Read the Original Article at http://www.informationweek.com/news/showArticle.jhtml?articleID=211600839
In three years, IBM has poured at least $10 billion into a new division, Information On Demand, built around the theory that businesses are drowning in a sea of unorganized and underutilized data.
But are businesses looking for a vendor to solve that problem with a targeted line of software and services?
IBM's Ambuj Goyal, who heads the division, insists that they are. Some 7,000 customers, IBM says, are gathering in Las Vegas this week for the third annual Information On Demand conference, which covers a swath of IBM products ranging from Cognos business intelligence applications to content management software to various offerings for cleansing and transforming data.
The IOD business, which was "a gleam in our eyes 2-1/2 years ago," has brought 10,000 new customers and 2,000 new partners to IBM in that time, Goyal said in an interview.
It's been a huge investment. IBM has spent at least $7 billion on 19 acquisitions for its IOD vision (including Cognos, Ascential, and FileNet), and has spent an additional $1 billion each year on growing the business organically, Goyal said.
While IBM hasn't provided enough details to determine just how well that investment is paying off, it appears there is healthy demand for its IOD products. In its third quarter ended Sept. 30, IBM reported that IOD revenue was up 26% over the same period the previous year (it didn't provide a revenue dollar amount). That's more than double the 12% growth in sales for all IBM software, to $5.2 billion, most of which came from IBM middleware products such as WebSphere and Tivoli that are not considered part of IOD sales.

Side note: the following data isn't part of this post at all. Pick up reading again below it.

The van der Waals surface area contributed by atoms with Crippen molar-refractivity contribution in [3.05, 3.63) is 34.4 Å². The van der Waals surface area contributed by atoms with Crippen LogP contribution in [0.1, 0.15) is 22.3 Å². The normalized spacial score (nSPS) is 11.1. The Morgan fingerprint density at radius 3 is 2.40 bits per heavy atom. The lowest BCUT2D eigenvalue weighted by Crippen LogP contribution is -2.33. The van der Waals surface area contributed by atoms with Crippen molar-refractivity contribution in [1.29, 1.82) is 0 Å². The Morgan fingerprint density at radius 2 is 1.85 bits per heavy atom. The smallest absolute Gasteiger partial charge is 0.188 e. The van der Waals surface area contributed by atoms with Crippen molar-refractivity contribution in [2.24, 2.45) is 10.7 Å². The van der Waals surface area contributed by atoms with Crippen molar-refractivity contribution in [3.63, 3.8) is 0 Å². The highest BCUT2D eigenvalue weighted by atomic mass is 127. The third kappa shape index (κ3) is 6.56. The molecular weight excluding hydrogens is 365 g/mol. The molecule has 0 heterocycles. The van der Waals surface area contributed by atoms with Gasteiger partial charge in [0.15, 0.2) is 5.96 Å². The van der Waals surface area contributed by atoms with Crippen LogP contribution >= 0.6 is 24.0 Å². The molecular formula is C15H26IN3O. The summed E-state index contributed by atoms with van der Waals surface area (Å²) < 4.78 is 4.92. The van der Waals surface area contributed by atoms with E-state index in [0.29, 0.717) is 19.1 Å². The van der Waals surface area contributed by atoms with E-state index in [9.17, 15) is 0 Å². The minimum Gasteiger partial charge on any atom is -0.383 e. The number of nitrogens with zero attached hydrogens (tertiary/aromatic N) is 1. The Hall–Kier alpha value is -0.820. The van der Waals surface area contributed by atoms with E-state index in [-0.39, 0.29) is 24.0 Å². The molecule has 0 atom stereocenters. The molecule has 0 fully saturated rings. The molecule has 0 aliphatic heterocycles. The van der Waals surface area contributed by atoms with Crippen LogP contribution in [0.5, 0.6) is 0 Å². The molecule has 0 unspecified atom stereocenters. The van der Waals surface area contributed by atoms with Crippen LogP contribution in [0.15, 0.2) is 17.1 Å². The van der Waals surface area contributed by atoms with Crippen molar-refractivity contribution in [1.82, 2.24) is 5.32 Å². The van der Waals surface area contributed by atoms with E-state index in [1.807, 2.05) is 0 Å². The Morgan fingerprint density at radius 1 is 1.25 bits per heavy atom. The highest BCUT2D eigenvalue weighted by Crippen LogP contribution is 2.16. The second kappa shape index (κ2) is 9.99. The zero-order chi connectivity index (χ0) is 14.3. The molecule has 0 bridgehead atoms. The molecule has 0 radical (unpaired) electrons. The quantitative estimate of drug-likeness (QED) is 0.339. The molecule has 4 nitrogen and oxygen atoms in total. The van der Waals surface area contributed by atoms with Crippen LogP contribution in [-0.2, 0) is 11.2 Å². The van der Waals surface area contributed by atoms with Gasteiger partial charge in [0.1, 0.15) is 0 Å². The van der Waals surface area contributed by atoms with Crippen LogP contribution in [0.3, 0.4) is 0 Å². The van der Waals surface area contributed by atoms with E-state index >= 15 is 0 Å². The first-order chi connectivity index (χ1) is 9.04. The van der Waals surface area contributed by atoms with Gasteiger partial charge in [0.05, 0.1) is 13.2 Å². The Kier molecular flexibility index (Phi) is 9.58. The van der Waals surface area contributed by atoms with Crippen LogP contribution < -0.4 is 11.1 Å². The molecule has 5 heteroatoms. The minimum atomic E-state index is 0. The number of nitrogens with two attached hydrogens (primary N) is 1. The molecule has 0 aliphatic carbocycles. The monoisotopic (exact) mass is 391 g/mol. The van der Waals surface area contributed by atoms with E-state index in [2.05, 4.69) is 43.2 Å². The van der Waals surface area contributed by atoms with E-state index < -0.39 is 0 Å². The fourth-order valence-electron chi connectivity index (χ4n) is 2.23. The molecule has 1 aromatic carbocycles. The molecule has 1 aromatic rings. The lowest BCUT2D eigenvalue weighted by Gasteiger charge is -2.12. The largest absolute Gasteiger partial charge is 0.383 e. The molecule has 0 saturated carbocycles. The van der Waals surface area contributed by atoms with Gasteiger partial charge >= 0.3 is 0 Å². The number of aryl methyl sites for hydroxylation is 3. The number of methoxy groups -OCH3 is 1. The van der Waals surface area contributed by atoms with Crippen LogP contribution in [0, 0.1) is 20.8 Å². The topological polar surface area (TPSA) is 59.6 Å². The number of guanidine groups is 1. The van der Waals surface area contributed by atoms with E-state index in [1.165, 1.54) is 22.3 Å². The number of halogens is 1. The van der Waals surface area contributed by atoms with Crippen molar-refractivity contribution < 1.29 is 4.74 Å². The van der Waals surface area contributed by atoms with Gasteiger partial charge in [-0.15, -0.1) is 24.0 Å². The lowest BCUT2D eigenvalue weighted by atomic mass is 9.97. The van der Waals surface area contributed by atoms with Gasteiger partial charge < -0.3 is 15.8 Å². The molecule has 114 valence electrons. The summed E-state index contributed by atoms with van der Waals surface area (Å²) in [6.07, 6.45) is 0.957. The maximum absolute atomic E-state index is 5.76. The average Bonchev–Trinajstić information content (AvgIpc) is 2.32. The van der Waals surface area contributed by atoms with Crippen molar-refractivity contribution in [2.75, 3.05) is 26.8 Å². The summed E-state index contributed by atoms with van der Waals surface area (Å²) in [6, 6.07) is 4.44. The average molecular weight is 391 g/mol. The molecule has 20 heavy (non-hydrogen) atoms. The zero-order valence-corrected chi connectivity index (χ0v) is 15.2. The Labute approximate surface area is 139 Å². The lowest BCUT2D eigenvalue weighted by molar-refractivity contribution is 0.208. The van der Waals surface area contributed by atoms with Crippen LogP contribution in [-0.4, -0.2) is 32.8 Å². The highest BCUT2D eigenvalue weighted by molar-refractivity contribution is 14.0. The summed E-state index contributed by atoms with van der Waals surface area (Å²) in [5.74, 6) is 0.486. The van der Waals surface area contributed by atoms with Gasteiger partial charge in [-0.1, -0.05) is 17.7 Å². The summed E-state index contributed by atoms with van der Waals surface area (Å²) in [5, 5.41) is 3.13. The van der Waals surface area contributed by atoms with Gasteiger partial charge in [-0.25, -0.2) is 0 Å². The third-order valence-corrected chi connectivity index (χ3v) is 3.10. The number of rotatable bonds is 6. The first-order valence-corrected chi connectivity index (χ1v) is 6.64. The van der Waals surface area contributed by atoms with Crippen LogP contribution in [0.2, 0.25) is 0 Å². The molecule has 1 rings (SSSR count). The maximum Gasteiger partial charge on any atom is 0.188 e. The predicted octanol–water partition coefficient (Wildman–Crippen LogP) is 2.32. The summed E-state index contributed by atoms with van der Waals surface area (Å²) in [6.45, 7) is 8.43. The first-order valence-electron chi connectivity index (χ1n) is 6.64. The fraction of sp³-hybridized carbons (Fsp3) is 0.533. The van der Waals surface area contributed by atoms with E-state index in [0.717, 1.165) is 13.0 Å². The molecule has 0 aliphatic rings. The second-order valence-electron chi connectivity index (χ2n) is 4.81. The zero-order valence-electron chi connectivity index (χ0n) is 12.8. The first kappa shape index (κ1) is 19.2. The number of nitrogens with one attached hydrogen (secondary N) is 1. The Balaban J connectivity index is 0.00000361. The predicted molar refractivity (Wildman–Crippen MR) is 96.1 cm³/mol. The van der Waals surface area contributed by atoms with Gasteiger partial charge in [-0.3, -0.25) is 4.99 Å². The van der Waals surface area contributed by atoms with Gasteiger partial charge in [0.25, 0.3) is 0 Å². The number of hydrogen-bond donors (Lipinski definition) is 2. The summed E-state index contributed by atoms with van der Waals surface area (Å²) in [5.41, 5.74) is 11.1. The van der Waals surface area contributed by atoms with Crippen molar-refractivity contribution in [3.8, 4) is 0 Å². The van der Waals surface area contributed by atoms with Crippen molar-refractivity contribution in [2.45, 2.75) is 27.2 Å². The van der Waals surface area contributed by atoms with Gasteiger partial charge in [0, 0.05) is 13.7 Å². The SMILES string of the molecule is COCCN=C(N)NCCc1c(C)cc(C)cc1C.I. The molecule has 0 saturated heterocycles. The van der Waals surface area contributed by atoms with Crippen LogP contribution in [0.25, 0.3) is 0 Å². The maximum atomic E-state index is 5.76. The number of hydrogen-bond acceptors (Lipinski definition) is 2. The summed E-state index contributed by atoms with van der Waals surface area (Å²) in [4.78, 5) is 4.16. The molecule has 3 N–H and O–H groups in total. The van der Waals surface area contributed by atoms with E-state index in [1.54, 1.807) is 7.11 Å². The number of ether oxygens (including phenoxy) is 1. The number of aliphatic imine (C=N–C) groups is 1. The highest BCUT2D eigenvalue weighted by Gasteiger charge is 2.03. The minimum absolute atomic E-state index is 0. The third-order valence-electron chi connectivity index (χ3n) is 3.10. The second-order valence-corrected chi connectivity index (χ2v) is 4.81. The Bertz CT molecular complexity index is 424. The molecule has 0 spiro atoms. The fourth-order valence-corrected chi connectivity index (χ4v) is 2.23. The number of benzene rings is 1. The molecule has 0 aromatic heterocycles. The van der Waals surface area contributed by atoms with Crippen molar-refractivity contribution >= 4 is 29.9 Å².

Cognos software revenue, of course, likely had a sizeable impact on IBM's IOD revenue growth in the quarter; Cognos was pulling in nearly $300 million in quarterly revenue when IBM acquired it earlier this year.
In a report published this summer, Ovum analyst Dwight Davis heralds IBM IOD as presenting an "unmatched unified information management product portfolio," adding that IBM has "deliberately and doggedly constructed an unparalleled portfolio of software products that address virtually every element with the unified information management universe."
IBM's IOD offerings include data integration and cleansing software from its Ascential acquisition (renamed InfoSphere Information Server), information modeling and metadata management software from its Unicorn acquisition, technology for identifying and capturing changed data from its DataMirror acquisition (renamed InfoSphere change Data Capture), and, of course, a broad portfolio of BI offerings from its Cognos acquisition.
At the conference Monday, IBM is touting its InfoSphere Traceability Server, which companies can use to manage information captured on RFID tags and bar codes for tracing such things as prescription drugs in the supply chain. It's also offering a new product called InfoSphere Entity Analytics Solutions, software designed to help companies detect fraud and insider threats.
IBM also is tailoring its IOD offerings more for specific markets; it's introducing performance management software packages at the conference specifically for finance, pharmaceuticals, sales and operations, and other areas.
To help companies develop an "information agenda" (in other words, hop on the IBM IOD bandwagon), IBM said Monday it's offering a one-day workshop that covers its various IOD technologies, followed by a "12-week in-depth assessment and analysis with IBM experts."